From 2005-2008, Northwestern’s graduates were placed in jobs or graduate school at rates between 95 and 98 percent. These days the figure looks more like 90 percent.
Despite dropping placement numbers, Bill Minnick, director of career development at NW said, “Things are progressively getting better.”
However, he stressed that the students who have an easier time finding jobs are the ones who are preparing all through college.
“Freshmen and sophomores should come in and meet with Kirsten (Brue),” Minnick said, “Talk about your major and see what you can do with these jobs that are available.”
Students can look to the experiences of those who have graduated before them as they attempt to navigate a slow job market and often uncertain personal circumstances.
Jared White graduated in December of 2010. While completing his degree, he learned the craft of brewing beer off campus. On a trip to Duluth, Minn., White had the opportunity to sit down with Dale, the brewmaster of Lake Superior Brewing Company.
Dale encouraged White to send in a résumé. After getting married to Breeann Rosenboom (‘11) this past summer, the two moved up to Duluth to pursue White’s dream of becoming a full-time brewer.
White said that it’s stressful trying to pay the bills but he finds contentment in brewing and spending his time with his wife, whom he considers his best friend.
“No social life” is how Matt Leither (‘09) described the difference between NW and his new endeavor—medical school. Before becoming a full-fledged doctor, Leither has four years of school and three to four years of residency after that.
Although quitting is a constant temptation, Leither finds motivation to continue in unlikely places.
“Riding the bus every day, I am reminded (why I do this),” Leither said.
However, it isn’t just the prospect of his own mode of transportation or the big bucks that compels Leither to become a doctor.
“Every day I see the people that need help and can’t afford it,” Leither said. “In order for me to help anyone, I need to finish.”
Likewise, 2009 graduate Amy Borchers was inspired to help. After a stressful time trying to have a career in video production, Borchers joined the Youth With A Mission (YWAM) program.
At YWAM, Borchers had the opportunity to do focused evangelism in either China, India or Cambodia. She ended up in Cambodia, her third choice, and specifically in the village of Bakong.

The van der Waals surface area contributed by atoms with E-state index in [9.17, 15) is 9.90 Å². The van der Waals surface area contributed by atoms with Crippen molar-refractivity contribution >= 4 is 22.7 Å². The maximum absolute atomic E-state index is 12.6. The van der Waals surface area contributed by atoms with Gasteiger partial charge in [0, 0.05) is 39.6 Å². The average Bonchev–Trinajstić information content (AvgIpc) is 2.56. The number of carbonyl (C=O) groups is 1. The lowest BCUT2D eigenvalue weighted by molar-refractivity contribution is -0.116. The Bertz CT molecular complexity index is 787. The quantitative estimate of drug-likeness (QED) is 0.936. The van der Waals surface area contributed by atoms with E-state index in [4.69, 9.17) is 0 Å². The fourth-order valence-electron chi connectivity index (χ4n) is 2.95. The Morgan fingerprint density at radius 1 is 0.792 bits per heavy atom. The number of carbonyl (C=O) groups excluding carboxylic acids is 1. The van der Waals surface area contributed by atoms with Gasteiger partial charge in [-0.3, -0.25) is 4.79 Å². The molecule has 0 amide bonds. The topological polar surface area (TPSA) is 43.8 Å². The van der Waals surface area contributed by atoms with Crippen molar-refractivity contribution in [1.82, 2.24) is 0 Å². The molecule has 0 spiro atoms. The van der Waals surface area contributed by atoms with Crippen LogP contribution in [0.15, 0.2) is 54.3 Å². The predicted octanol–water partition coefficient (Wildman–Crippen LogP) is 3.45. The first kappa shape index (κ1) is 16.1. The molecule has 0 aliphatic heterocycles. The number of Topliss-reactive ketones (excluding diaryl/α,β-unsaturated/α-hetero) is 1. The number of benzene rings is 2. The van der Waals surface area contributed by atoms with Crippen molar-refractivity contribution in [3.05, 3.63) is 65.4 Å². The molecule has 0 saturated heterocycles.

“Our base is surrounded by lots of sex-trafficking and prostitution,” Borchers said. “I learned compassion to the max.”
Her three-month experience there motivated her to stay longer and pursue long-term mission work in Southeast Asia. After Thanksgiving and Christmas at home, Borchers will be going back again in January.
In the meantime, she is experimenting with hydroponics—a method of growing plants in mineral-rich nutrient solutions without soil—in hopes of bringing back some sustainable ideas for development in the village that she fell in love with.
Senior Wincy Ho is hoping to take a few years off before she jumps into having a full-time career.
Ho feels she needs more maturity and more education before attempting a career. She is from Hong Kong but said that she likes the American lifestyle.
“It’s more laid back,” Ho said. “Hong Kong is 7.5 million people and it gets very competitive.”
In the meantime, she hopes to do some musical composition and perhaps work as in intern in clinics doing music therapy.
“In a city of 7.5 million people there are only 35 music therapists,” Ho said, confident that her specialty will be in high demand.
Like Ho, senior Jennifer Carlson is hoping to gain some valuable life experiences before settling down into adult life.
Last summer, Carlson worked in Denver, Colo., at Dry Bones, a mission organization which works with homeless teens and young adults on the streets. She plans to work with the organization again this summer but this time by raising her own support.
“I might work at a coffee shop, live in van and get a membership to 24-Hour Fitness,” Carlson said.
Carlson eventually hopes that living simply will allow her to save up enough money to travel.
Senior Bobby James is a Christian education major with a focus on youth ministry. The experiences he has had at NW and in internship opportunities have helped shape his goals for post-graduation. Right now he’s unsure if he’ll go somewhere else after NW or stay in Orange City.
“I feel too young for church politics. I need some maturity, some life knowledge,” James said about his choice to wait before finding a job specific to his major.
However, James said his dream job would be “teaching youth about leadership by using the wilderness as a classroom.”
Even though James and his fiancée Natalia Mueller have not made solid plans for post-graduation, he isn’t worried about the future.
“We know lots of people we can talk to,” James said.
This is how Minnick sees students succeeding after college.
“Networking is very important,” Minnick said.